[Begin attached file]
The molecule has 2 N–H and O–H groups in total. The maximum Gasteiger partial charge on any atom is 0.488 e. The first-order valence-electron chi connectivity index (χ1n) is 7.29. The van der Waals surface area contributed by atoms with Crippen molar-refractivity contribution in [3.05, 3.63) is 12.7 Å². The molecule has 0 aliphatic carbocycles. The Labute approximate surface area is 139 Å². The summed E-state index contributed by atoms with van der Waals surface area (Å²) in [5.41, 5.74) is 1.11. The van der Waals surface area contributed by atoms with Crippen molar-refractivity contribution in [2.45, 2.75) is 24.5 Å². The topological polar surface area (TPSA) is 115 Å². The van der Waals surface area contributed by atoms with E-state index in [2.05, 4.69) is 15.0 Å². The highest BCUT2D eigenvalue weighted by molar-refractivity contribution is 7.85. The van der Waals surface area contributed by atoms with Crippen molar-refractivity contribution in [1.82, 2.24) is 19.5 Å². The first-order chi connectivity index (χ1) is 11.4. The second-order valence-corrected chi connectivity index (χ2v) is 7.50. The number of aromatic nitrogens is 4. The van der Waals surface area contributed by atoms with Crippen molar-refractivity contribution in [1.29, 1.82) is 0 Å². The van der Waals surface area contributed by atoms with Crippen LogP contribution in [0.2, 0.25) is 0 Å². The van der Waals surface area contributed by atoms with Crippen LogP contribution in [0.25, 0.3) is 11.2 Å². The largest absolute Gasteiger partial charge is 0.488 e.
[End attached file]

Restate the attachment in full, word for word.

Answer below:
The molecule has 2 N–H and O–H groups in total. The maximum Gasteiger partial charge on any atom is 0.488 e. The first-order valence-electron chi connectivity index (χ1n) is 7.29. The van der Waals surface area contributed by atoms with Crippen molar-refractivity contribution in [3.05, 3.63) is 12.7 Å². The molecule has 0 aliphatic carbocycles. The Labute approximate surface area is 139 Å². The summed E-state index contributed by atoms with van der Waals surface area (Å²) in [5.41, 5.74) is 1.11. The van der Waals surface area contributed by atoms with Crippen molar-refractivity contribution in [2.45, 2.75) is 24.5 Å². The topological polar surface area (TPSA) is 115 Å². The van der Waals surface area contributed by atoms with E-state index in [2.05, 4.69) is 15.0 Å². The highest BCUT2D eigenvalue weighted by molar-refractivity contribution is 7.85. The van der Waals surface area contributed by atoms with Crippen molar-refractivity contribution in [1.82, 2.24) is 19.5 Å². The first-order chi connectivity index (χ1) is 11.4. The second-order valence-corrected chi connectivity index (χ2v) is 7.50. The number of aromatic nitrogens is 4. The van der Waals surface area contributed by atoms with Crippen molar-refractivity contribution in [1.29, 1.82) is 0 Å². The van der Waals surface area contributed by atoms with Crippen LogP contribution in [0.2, 0.25) is 0 Å². The van der Waals surface area contributed by atoms with Crippen LogP contribution in [0.25, 0.3) is 11.2 Å². The largest absolute Gasteiger partial charge is 0.488 e.